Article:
As If

 

Only a beige slat of sun
above the horizon, like a shade pulled
not quite down.  Otherwise,
clouds. Sea rippled here and
there. Birds reluctant to fly.
The mind wants a shaft of sun to
stir the grey porridge of clouds,
an osprey to stitch the sea to sky
with its barred wings, some dramatic
music: a symphony, perhaps
a Chinese gong.
But the mind always
wants more than it has —
one more bright day of sun,
one more clear night in bed
with the moon; one more hour
to get the words right; one
more chance for the heart in hiding
to emerge from its thicket
in dried grasses — as if this quiet day
with its tentative light weren’t enough,
as if joy weren’t strewn all around.
                                           “Mind Wanting More” ~ Holly Hughes

 

Comments always are welcome.

 

 

Blow, Thou Winter Wind

A favorite grove ~ 16 December 2018
The same grove ~ 6 January 2019

Committing to read the complete works of Shakespeare through the course of 2018 was an iffy proposition from the beginning. As I began to fall behind during the second month of suggested readings, I realized the goal, however lofty, wouldn’t be achieved.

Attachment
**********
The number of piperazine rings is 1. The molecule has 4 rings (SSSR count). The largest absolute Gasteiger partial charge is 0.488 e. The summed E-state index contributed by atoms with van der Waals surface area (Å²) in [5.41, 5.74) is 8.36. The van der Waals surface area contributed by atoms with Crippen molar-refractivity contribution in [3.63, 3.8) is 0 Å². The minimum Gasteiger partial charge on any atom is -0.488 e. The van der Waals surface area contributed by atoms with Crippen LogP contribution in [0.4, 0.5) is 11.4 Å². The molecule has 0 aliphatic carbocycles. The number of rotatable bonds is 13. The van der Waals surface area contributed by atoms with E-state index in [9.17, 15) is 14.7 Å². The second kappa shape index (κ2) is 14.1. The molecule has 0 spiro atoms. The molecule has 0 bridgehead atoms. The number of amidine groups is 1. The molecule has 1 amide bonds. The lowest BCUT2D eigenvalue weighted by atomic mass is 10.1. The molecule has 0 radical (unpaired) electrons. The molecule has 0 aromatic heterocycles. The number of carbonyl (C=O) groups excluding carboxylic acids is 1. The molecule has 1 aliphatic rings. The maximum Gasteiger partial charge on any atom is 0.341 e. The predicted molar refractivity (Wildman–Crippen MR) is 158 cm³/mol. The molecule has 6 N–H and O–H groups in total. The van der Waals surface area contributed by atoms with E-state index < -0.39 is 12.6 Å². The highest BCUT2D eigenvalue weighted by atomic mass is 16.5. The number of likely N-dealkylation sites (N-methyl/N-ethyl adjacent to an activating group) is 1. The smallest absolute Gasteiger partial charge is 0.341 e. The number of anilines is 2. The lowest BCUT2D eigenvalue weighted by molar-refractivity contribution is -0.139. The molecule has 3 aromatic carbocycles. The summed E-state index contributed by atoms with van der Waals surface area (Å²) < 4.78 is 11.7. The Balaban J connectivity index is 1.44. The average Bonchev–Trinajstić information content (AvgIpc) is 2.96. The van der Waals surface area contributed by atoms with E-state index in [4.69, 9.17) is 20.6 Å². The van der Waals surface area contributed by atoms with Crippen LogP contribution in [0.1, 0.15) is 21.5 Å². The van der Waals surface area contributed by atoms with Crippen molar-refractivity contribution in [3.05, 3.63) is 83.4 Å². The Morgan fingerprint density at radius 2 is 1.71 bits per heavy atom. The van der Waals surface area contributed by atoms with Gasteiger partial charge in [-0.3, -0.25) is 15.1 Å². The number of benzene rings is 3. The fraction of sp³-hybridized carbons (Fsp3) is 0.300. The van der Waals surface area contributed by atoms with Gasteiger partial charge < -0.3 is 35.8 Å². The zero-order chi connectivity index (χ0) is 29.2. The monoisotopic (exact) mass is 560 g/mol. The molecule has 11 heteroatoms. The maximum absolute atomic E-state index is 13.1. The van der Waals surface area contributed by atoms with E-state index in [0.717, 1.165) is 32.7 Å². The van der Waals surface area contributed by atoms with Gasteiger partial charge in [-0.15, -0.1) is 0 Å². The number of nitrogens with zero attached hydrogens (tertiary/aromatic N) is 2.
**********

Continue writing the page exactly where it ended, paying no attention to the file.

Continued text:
On the other hand, I did continue reading throughout the year, and at its end had discovered unsuspected treasures in Shakespeare’s sonnets and plays. Especially pleasing were innumerable nature references I’d never noticed, and a delightful collection of songs tucked into the plays. Many of those songs, set to music by various composers and arrangers, continue to be performed today.

In Act 2, Scene 7 of the pastoral comedy As You Like It, a musician named Lord Amiens sings before a group of exiles in the forest. Seeing what the winter wind recently wrought in one of my favorite groves, I couldn’t help remembering, and appreciating, his song.

“Blow, Blow, Thou Winter Wind”  ~ Folger Consort
Folger Consort is the early music ensemble-in-residence at the Folger Shakespeare Library, Washington, D.C.
Blow, blow, thou winter’s wind,
Thou art not so unkind
As man’s ingratitude;
Thy tooth is not so keen,
Because thou art not seen,
Although thy breath be rude.
Freeze, freeze, thou bitter sky,
Thou dost not bite so nigh
As benefits forgot:
Though thou the waters warp,
Thy sting is not so sharp
As friends remembered not.

 

Comments always are welcome.

 

 

Autumn Song

In the woods along Bonaldo Creek

 

Fall, leaves, fall; die, flowers, away;
Lengthen night and shorten day.
Every leaf speaks bliss to me
Fluttering from the autumn tree.
I shall smile when wreaths of snow
Blossom where the rose should grow;
I shall sing when night’s decay
Ushers in a drearier day.
                                                               ~ Emily Brontë

 

Comments always are welcome.